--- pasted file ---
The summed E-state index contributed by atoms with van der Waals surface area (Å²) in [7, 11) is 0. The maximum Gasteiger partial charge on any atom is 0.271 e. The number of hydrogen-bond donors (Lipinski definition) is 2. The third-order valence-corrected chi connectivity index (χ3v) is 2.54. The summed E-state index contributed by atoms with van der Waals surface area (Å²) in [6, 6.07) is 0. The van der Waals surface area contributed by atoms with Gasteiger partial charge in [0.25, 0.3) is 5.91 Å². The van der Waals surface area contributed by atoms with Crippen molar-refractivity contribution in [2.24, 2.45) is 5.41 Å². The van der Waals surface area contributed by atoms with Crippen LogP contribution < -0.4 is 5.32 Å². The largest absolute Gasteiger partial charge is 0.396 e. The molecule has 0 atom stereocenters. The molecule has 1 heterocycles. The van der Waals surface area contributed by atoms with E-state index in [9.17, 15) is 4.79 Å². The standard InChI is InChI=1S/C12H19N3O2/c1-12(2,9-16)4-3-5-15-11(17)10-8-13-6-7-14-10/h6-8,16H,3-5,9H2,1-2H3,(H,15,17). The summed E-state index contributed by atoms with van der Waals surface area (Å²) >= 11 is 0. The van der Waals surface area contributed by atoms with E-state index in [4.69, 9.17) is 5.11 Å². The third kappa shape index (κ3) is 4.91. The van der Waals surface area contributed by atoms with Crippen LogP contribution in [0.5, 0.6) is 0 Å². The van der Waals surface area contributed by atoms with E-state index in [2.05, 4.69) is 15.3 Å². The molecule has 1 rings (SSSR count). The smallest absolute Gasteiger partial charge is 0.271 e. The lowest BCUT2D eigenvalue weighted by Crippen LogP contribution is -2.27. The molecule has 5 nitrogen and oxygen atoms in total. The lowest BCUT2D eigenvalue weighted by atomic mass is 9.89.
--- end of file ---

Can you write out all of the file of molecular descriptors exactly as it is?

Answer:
The summed E-state index contributed by atoms with van der Waals surface area (Å²) in [7, 11) is 0. The maximum Gasteiger partial charge on any atom is 0.271 e. The number of hydrogen-bond donors (Lipinski definition) is 2. The third-order valence-corrected chi connectivity index (χ3v) is 2.54. The summed E-state index contributed by atoms with van der Waals surface area (Å²) in [6, 6.07) is 0. The van der Waals surface area contributed by atoms with Gasteiger partial charge in [0.25, 0.3) is 5.91 Å². The van der Waals surface area contributed by atoms with Crippen molar-refractivity contribution in [2.24, 2.45) is 5.41 Å². The van der Waals surface area contributed by atoms with Crippen LogP contribution < -0.4 is 5.32 Å². The largest absolute Gasteiger partial charge is 0.396 e. The molecule has 0 atom stereocenters. The molecule has 1 heterocycles. The van der Waals surface area contributed by atoms with E-state index in [9.17, 15) is 4.79 Å². The standard InChI is InChI=1S/C12H19N3O2/c1-12(2,9-16)4-3-5-15-11(17)10-8-13-6-7-14-10/h6-8,16H,3-5,9H2,1-2H3,(H,15,17). The summed E-state index contributed by atoms with van der Waals surface area (Å²) >= 11 is 0. The van der Waals surface area contributed by atoms with E-state index in [4.69, 9.17) is 5.11 Å². The third kappa shape index (κ3) is 4.91. The van der Waals surface area contributed by atoms with Crippen LogP contribution in [0.5, 0.6) is 0 Å². The van der Waals surface area contributed by atoms with E-state index in [2.05, 4.69) is 15.3 Å². The molecule has 1 rings (SSSR count). The smallest absolute Gasteiger partial charge is 0.271 e. The lowest BCUT2D eigenvalue weighted by Crippen LogP contribution is -2.27. The molecule has 5 nitrogen and oxygen atoms in total. The lowest BCUT2D eigenvalue weighted by atomic mass is 9.89.